He wrote Jesse James’s Robin Hood fable. “We are not thieves. We are bold robbers,” Jesse wrote in a letter Edwards later published. “I’m proud of the name, for Alexander the Great was a bold robber, and so were Julius Caesar and Napoleon Bonaparte.”

In 1881, the Missouri governor issued a $10,000 reward for the capture of Jesse and his brother Frank James.

On April 3rd, 1882, at age 34, James was fatally shot in the back of the head by one of his accomplices, Robert Ford, who was later found guilty but pardoned by the governor.

Butch Cassidy

1866 – 1908

Born Robert LeRoy Parker in Circleville, Utah, this famed Wild West outlaw grew up dirt poor as one of 13 children of a family of devout Mormons.

In his younger years, working on a nearby ranch to help his family, legend has it that he met Mike Cassidy, a cattle rustler, who taught him how to make “a better, at times, distinctly dishonest, living.”

Moving to the gold rush town of Telluride, Colorado, Butch, with three other men, on June 24th, 1889, committed the first crime attributed to him, a bank robbery, during which the trio ran away with $20,000.

Adopting his new name and hiding out in Wyoming, he started adding some outlaw cowboys to his team, known in the media as the “Wild Bunch.” This included Harry Longabaugh, aka the “Sundance Kid.”

After 18 months in prison for horse theft in 1896, Butch Cassidy’s Wild Bunch stole from a Montpelier, Idaho bank, pocketing $7,000.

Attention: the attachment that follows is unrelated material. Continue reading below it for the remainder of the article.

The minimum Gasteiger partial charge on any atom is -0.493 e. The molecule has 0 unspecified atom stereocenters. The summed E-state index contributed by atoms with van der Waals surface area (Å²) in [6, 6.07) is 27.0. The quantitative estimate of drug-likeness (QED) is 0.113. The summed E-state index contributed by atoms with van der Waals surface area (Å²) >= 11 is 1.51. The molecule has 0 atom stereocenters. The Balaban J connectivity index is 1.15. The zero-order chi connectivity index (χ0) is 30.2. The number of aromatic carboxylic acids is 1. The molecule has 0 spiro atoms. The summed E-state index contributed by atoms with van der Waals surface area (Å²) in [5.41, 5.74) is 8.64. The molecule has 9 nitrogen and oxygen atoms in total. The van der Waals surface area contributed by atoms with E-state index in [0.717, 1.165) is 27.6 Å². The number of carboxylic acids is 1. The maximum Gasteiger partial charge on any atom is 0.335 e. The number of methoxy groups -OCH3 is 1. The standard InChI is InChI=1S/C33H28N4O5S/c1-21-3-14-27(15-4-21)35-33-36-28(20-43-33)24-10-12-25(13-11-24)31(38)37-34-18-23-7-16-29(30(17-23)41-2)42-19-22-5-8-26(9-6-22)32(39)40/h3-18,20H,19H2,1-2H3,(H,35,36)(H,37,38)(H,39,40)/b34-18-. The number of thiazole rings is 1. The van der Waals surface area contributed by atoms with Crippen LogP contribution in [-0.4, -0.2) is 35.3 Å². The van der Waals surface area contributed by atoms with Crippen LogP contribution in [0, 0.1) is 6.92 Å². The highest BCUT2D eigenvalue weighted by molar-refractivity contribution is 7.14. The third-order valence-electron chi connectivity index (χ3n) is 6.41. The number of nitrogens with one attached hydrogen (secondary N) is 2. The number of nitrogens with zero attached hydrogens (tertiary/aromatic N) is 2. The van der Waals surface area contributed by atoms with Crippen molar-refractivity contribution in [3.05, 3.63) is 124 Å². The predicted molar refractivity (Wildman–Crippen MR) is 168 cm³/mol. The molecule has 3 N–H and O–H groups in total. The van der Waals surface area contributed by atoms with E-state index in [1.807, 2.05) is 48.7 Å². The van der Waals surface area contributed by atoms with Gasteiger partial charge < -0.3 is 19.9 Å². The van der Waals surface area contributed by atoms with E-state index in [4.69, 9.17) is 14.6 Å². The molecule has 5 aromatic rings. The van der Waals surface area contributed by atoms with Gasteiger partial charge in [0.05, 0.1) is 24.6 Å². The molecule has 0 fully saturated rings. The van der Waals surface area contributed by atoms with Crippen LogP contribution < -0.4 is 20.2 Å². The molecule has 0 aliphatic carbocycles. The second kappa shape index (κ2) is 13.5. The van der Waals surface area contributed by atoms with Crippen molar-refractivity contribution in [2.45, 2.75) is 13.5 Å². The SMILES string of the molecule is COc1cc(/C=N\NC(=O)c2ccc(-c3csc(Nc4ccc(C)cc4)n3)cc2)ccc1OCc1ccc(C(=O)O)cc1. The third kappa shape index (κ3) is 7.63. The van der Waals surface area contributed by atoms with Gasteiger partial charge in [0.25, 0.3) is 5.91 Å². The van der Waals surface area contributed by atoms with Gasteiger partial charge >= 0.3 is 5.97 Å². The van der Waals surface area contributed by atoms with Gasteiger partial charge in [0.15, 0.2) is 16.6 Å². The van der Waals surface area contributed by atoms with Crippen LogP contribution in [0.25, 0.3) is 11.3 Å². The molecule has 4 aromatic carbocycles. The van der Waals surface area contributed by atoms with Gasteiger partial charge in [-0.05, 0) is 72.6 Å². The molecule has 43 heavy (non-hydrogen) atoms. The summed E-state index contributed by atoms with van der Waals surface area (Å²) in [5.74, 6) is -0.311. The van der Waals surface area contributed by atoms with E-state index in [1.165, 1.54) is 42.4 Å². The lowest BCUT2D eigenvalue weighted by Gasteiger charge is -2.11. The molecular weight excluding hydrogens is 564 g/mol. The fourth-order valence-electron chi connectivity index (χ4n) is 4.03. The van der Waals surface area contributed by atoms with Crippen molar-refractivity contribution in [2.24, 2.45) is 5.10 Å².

The gang went on to commit a few other robberies in the Southwest, as well, including $70,000 during a Rio Grande train robbery in New Mexico. Butch and the Sundance Kid ultimately fled to Argentina with the authorities on their trail.

Eventually, though, Cassidy returned to robbing trains and payrolls until his alleged death in 1908. Why do we say ALLEGED death?

Well, many Wild West historians believe that Butch and Sundance, immortalized in the Robert Redford and Paul Newman movie, actually perished in a shootout in Bolivia. Still, others theorize that the pair escaped, living their lives under different names.

Photo by Nong2 at Shutterstock

Doc Holliday

1851 – 1887

John Henry Holliday never actually planned on becoming a Wild West legend. He was born on August 14th in Griffin, Georgia, and he originally wanted to become just an ordinary dentist.

But illness and perhaps even fate had other plans. Shortly after Doc Holliday finished dental school and opened his own practice, he was struck with tuberculosis.

When he was told he might just have a few months to live, Doc took his physician’s advice and moved out west, hoping the dry air would extend his life. But instead, it introduced the young dentist to gambling, saloons, and life as a Wild West outlaw.

Holliday often got in trouble for fighting and, to protect himself, carried a gun and allowed his reputation as the “Deadly Dentist” to take hold. But Holliday finally lived up to the name in 1877 when he stabbed a cheat in the stomach and was arrested in Fort Griffin.

Unlike most Wild West outlaws, however, Holliday found his way back to the simple life. After moving to Dodge City with Big Nose Kate, the love of his life, he practiced dentistry again.

And he befriended the legendary lawman Wyatt Earp. When Earp and his brothers moved to Tombstone, Arizona, in 1879, Holliday went with them.

There, he aided the Earp brothers as they battled to contain Tombstone’s criminals and fought beside them in the 1881 Gunfight at the OK Corral, leading to three outlaws’ deaths.

Just six years later, Doc Holliday’s tuberculosis caught up to him. The “Deadly Dentist” moved to Glenwood Springs, Colorado, in hopes that the hot springs would improve his health. But sadly, he died at the age of 36.